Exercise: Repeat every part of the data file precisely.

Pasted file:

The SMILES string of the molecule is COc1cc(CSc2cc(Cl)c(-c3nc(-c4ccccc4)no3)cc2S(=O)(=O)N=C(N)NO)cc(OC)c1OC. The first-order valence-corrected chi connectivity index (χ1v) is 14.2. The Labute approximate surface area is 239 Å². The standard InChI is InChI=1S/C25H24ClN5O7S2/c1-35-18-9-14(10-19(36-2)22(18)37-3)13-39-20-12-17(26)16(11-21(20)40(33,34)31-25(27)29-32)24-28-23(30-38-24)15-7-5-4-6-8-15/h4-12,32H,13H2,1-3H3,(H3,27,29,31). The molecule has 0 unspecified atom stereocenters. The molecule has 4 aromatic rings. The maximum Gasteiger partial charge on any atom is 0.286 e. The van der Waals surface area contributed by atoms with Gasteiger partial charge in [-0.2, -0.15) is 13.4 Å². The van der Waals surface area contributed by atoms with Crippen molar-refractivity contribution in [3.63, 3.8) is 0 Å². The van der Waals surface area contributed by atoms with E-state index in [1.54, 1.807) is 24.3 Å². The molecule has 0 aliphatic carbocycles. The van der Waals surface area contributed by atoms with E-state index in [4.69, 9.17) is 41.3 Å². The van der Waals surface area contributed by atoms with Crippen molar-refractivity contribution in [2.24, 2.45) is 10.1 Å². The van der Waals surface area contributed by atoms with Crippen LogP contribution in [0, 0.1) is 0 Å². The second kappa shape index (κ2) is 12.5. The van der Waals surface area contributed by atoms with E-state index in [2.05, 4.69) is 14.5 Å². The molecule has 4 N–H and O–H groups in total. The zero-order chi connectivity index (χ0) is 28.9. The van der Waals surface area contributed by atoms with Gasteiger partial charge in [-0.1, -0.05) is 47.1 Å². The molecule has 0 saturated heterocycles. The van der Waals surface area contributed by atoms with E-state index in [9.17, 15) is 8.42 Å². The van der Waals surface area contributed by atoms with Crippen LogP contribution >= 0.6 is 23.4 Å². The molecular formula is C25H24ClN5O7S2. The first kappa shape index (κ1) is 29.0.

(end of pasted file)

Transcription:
The SMILES string of the molecule is COc1cc(CSc2cc(Cl)c(-c3nc(-c4ccccc4)no3)cc2S(=O)(=O)N=C(N)NO)cc(OC)c1OC. The first-order valence-corrected chi connectivity index (χ1v) is 14.2. The Labute approximate surface area is 239 Å². The standard InChI is InChI=1S/C25H24ClN5O7S2/c1-35-18-9-14(10-19(36-2)22(18)37-3)13-39-20-12-17(26)16(11-21(20)40(33,34)31-25(27)29-32)24-28-23(30-38-24)15-7-5-4-6-8-15/h4-12,32H,13H2,1-3H3,(H3,27,29,31). The molecule has 0 unspecified atom stereocenters. The molecule has 4 aromatic rings. The maximum Gasteiger partial charge on any atom is 0.286 e. The van der Waals surface area contributed by atoms with Gasteiger partial charge in [-0.2, -0.15) is 13.4 Å². The van der Waals surface area contributed by atoms with Crippen molar-refractivity contribution in [3.63, 3.8) is 0 Å². The van der Waals surface area contributed by atoms with E-state index in [1.54, 1.807) is 24.3 Å². The molecule has 0 aliphatic carbocycles. The van der Waals surface area contributed by atoms with E-state index in [4.69, 9.17) is 41.3 Å². The van der Waals surface area contributed by atoms with Crippen molar-refractivity contribution in [2.24, 2.45) is 10.1 Å². The van der Waals surface area contributed by atoms with Crippen LogP contribution in [0, 0.1) is 0 Å². The second kappa shape index (κ2) is 12.5. The van der Waals surface area contributed by atoms with E-state index in [2.05, 4.69) is 14.5 Å². The molecule has 4 N–H and O–H groups in total. The zero-order chi connectivity index (χ0) is 28.9. The van der Waals surface area contributed by atoms with Gasteiger partial charge in [-0.1, -0.05) is 47.1 Å². The molecule has 0 saturated heterocycles. The van der Waals surface area contributed by atoms with E-state index in [9.17, 15) is 8.42 Å². The van der Waals surface area contributed by atoms with Crippen LogP contribution >= 0.6 is 23.4 Å². The molecular formula is C25H24ClN5O7S2. The first kappa shape index (κ1) is 29.0.